September 28, 2022

EIU's 'China Emerging City Rankings' Aims to Uncover Opportunities Amid Uncertainty

As a strategic advisor to business executives, I am often asked which cities in China provide the best opportunities for corporate expansion. To provide an informed opinion, I utilize information provided by the Economist Intelligence Unit (EIU) such as the EIU's China Emerging City Rankings, which identifies urban centers with the greatest growth potential and includes parameters that will guide development and influence companies' long-term strategies.

Most people familiar with the China market events will concur with the EIU's 2022 version of its China Emerging City Rankings that "Chinese cities have faced extraordinary challenges and mounting uncertainty since late 2021." The report adds: "The debt crisis facing China's domestic property developers has fueled concerns over the health of not only local property markets, but also the fiscal position of local governments. A nationwide energy crisis has also forced authorities to strike a delicate balance between achieving carbon neutrality and sustaining economic growth. The spread of the highly-contagious Omicron variant of covid-19 has tested the efficacy of China's 'dynamic zero-covid' doctrine, as prolonged lockdowns across dozens of cities inflict massive shocks to local economic growth."

Aiming to address which cities have the greatest growth potential in the overall ranking, which cities can best navigate China's property woes, and which cities have higher economic resilience to covid-19 outbreaks, the report's key findings include:
  • The urban centers with strong growth potential are dominated by cities in eastern China, in addition to two inland cities, namely Hefei and Chengdu. The EIU see these regions as best placed to attain sustainable growth amidst economic uncertainty.
  • Thanks to the strong presence of high-value manufacturing or service sectors, cities in the Greater Bay Area (GBA) and Yangtze River Delta (YRD) will continue to enjoy steady population inflows and relatively healthy fiscal structures. This will help them navigate the fallout of China's property sector troubles.
  • The effects of citywide lockdowns that shocked China's economy in April-June 2022 are largely excluded from the EIU's emerging city index. Nevertheless, the UK-based organization created an index to assess a city's economic resilience in the face of covid-19, which finds that small population size and low density contributes positively.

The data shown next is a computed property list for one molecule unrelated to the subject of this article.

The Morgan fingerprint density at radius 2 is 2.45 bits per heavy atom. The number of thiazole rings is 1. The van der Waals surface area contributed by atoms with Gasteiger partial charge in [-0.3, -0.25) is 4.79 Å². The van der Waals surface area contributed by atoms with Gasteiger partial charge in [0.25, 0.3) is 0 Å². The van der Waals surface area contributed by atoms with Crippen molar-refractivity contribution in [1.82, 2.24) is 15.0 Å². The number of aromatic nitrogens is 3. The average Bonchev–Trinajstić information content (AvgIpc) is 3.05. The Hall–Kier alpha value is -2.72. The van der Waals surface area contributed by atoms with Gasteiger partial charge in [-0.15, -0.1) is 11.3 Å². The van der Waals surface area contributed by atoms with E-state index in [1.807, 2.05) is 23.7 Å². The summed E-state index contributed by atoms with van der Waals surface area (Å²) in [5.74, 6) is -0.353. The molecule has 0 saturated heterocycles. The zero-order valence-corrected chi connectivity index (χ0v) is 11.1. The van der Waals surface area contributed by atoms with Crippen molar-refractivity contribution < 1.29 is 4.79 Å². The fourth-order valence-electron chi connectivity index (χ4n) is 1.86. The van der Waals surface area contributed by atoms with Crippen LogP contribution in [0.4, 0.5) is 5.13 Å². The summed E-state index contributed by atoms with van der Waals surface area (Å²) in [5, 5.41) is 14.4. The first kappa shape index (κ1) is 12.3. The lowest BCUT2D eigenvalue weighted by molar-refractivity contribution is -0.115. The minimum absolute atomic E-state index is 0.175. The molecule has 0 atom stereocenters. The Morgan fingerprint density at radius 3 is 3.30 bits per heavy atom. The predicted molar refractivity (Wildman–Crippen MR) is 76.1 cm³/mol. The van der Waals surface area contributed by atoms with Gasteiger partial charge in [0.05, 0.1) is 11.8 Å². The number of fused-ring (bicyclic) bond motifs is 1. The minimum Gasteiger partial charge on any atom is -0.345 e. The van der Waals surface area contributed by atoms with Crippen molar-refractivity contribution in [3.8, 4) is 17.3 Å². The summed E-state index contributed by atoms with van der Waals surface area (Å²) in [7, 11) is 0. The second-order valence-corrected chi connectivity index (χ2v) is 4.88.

Diving deeper into which cities have the greatest growth potential in the EIU's overall ranking, Hangzhou (Zhejiang) topped the emerging city rankings in 2022 following by other large cities on China's east coast (see map below). "With strong population inflows and industrial bases," the EIU explains that "these cities will play important roles in national strategies to move China up along global value chains, including via processes that include technological upgrading and a (longer-term) emphasis on decarbonization. In addition to coastal cities, some provincial capitals also feature within our top 10 ranking, such as Hefei (Anhui) and Chengdu (Sichuan). These outcomes reflect the success of these cities in developing their 'strategic emerging industries,' which have become increasingly important drivers of future industrial growth."

Regarding China's property woes, the EIU points out that "The debt crisis facing China's domestic property developers, has fueled concerns over the health of not only local property developers and banks, but also the fiscal position of local governments. These events have caused property prices across Chinese cities to plunge in recent months. This combined with the broader pandemic-induced economic slowdown have also prompted local mortgage boycotts, exacerbating property sector strains."